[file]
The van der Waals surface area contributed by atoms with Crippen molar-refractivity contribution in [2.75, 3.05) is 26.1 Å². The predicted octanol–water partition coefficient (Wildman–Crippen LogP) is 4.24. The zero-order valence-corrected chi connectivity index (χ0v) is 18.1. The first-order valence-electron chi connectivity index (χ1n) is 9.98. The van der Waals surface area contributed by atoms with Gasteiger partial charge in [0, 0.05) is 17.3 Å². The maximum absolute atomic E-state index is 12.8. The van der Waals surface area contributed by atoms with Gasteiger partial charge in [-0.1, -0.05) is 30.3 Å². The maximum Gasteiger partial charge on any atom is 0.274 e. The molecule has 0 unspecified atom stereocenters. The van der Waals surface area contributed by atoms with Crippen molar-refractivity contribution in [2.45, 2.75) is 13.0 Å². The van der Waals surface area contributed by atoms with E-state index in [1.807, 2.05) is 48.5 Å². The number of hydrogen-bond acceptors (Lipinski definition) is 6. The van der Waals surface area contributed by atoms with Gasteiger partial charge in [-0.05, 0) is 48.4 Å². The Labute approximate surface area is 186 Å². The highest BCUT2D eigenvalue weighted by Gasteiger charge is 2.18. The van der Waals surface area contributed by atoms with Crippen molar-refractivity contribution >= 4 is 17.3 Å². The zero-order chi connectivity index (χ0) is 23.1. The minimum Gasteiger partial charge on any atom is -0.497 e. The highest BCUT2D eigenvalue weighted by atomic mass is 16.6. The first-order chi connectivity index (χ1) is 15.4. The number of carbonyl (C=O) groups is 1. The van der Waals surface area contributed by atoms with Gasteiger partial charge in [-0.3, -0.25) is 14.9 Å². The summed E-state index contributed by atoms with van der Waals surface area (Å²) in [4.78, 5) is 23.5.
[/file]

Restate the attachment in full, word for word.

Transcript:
The van der Waals surface area contributed by atoms with Crippen molar-refractivity contribution in [2.75, 3.05) is 26.1 Å². The predicted octanol–water partition coefficient (Wildman–Crippen LogP) is 4.24. The zero-order valence-corrected chi connectivity index (χ0v) is 18.1. The first-order valence-electron chi connectivity index (χ1n) is 9.98. The van der Waals surface area contributed by atoms with Gasteiger partial charge in [0, 0.05) is 17.3 Å². The maximum absolute atomic E-state index is 12.8. The van der Waals surface area contributed by atoms with Gasteiger partial charge in [-0.1, -0.05) is 30.3 Å². The maximum Gasteiger partial charge on any atom is 0.274 e. The molecule has 0 unspecified atom stereocenters. The van der Waals surface area contributed by atoms with Crippen molar-refractivity contribution in [2.45, 2.75) is 13.0 Å². The van der Waals surface area contributed by atoms with E-state index in [1.807, 2.05) is 48.5 Å². The number of hydrogen-bond acceptors (Lipinski definition) is 6. The van der Waals surface area contributed by atoms with Gasteiger partial charge in [-0.05, 0) is 48.4 Å². The Labute approximate surface area is 186 Å². The highest BCUT2D eigenvalue weighted by Gasteiger charge is 2.18. The van der Waals surface area contributed by atoms with Crippen molar-refractivity contribution >= 4 is 17.3 Å². The zero-order chi connectivity index (χ0) is 23.1. The minimum Gasteiger partial charge on any atom is -0.497 e. The highest BCUT2D eigenvalue weighted by atomic mass is 16.6. The first-order chi connectivity index (χ1) is 15.4. The number of carbonyl (C=O) groups is 1. The van der Waals surface area contributed by atoms with Gasteiger partial charge in [-0.3, -0.25) is 14.9 Å². The summed E-state index contributed by atoms with van der Waals surface area (Å²) in [4.78, 5) is 23.5.